Pakistan: We Need to Apply the Brakes
Pakistan plans to slow South Asia’s fastest population growth rate through enhanced education for women to ensure sustainable economic expansion for the world’s sixth-most populous country.
The country will try to reduce its population growth to 1.2 percent a year by 2025 from about two percent now, Planning Commission Deputy Chairman Ahsan Iqbal said in an interview with foreign media at his office in Islamabad. The nation of about 196 million people each year adds some 4.4 million more people, the equivalent of New Zealand’s population, he said.
“We actually need to apply brakes,” Iqbal said. “With the current two percent growth rate it has become very difficult to sustain your development,” he added.
“If we can give our young population the right education, right skills, it is a big demographic dividend for the next 10 to 15 years,” Iqbal said. “If it doesn’t happen it becomes a demographic disaster.”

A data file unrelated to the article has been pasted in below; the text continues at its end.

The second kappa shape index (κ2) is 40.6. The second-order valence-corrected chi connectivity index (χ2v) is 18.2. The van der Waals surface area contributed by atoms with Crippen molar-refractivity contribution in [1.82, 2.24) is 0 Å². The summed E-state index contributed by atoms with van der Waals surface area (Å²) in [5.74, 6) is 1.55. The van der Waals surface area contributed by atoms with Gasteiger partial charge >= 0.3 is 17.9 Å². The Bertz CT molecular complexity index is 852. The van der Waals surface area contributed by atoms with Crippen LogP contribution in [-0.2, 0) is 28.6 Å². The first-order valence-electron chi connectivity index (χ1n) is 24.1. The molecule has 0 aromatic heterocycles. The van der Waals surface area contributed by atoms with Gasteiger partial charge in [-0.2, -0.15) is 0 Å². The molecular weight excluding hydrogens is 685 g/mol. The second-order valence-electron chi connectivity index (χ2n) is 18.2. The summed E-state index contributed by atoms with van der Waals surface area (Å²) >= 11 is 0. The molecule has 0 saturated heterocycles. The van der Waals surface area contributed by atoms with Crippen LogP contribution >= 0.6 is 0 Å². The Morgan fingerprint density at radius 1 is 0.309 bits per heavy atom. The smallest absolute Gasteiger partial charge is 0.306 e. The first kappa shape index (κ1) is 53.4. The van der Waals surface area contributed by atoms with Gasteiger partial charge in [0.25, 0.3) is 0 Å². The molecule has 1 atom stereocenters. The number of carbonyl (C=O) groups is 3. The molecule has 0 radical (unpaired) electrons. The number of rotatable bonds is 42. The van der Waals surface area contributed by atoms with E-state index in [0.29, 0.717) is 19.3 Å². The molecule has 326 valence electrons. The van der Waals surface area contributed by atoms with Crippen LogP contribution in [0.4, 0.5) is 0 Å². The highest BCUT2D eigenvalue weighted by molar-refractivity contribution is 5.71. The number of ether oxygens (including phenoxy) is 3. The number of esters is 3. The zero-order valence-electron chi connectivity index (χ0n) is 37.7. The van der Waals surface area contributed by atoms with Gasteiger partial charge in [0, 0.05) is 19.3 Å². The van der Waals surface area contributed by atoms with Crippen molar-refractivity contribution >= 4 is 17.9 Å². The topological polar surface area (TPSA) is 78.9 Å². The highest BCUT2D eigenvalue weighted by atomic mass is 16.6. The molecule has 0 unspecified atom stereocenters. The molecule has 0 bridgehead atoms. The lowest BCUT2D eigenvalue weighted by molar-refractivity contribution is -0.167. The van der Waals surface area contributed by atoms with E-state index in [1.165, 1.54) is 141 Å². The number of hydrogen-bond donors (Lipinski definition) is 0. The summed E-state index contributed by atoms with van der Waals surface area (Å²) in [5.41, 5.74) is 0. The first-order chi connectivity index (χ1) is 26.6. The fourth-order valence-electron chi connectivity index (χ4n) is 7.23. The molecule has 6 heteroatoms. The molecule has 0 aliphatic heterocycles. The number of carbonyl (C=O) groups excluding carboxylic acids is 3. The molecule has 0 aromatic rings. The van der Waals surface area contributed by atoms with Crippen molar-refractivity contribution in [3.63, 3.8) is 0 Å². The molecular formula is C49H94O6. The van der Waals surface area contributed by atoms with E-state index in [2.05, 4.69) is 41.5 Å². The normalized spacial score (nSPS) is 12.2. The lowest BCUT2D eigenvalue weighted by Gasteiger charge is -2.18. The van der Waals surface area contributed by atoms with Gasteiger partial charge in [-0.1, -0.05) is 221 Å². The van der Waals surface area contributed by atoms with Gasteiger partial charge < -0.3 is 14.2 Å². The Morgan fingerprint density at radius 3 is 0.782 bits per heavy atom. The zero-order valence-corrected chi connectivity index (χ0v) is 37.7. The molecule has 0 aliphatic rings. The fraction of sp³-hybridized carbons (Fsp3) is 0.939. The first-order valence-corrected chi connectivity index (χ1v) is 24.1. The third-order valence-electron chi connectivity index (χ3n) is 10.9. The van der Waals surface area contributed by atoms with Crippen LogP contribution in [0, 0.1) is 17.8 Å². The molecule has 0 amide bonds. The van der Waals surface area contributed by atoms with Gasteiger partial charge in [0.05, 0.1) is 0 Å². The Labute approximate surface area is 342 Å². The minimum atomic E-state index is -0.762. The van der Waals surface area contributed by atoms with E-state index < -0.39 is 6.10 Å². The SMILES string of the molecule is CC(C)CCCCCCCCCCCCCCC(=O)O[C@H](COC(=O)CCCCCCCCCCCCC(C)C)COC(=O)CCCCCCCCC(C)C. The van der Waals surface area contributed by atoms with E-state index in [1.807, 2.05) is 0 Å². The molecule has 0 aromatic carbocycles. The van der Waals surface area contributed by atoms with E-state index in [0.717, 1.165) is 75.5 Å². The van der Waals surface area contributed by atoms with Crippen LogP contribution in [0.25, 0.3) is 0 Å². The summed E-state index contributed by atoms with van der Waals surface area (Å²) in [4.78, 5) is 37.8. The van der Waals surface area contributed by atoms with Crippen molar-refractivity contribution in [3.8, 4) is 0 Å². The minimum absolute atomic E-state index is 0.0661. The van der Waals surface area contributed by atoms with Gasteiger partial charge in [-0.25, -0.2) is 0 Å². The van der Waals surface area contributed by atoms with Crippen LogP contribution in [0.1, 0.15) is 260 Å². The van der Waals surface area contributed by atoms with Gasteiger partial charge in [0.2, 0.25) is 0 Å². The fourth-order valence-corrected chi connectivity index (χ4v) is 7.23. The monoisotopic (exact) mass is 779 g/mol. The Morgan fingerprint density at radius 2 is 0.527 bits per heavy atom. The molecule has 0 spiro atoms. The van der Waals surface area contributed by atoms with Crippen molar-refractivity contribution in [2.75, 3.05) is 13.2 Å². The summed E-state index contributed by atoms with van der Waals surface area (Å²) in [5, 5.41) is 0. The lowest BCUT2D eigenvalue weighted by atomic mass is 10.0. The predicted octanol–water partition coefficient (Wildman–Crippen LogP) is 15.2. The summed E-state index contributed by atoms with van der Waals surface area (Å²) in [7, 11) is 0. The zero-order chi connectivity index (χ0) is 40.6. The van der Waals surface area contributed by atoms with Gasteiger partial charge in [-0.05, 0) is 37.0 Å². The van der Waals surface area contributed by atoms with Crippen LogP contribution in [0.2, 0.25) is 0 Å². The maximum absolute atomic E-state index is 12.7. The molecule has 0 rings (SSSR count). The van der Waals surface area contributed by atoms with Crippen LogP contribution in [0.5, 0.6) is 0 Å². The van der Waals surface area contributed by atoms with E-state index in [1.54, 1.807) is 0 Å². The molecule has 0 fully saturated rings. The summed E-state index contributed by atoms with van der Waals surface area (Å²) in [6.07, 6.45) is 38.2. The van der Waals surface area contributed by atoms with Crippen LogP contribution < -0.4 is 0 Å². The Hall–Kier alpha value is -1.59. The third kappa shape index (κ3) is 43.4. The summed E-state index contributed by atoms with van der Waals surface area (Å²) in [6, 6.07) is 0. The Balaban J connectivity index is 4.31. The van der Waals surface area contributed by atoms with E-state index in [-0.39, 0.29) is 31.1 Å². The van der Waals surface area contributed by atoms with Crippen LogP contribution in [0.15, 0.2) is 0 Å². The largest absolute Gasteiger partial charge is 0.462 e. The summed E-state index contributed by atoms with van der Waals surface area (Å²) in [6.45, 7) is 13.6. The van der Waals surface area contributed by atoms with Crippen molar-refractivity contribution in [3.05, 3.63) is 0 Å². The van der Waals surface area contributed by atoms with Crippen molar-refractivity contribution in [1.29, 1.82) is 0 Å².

The government will focus on making planning programs available to married couples and prioritising education for women, he said. Growth at the current rate will strain natural resources and hinder growth, he said.
Only about 30 percent of married couples use contraceptives in Pakistan, compared with 55 percent in neighbouring India and 73 percent in Iran, according to a finance ministry economic survey published last year. Pakistan’s population grew about two percent, compared with 1.3 percent in India and one percent in Iran, it said.
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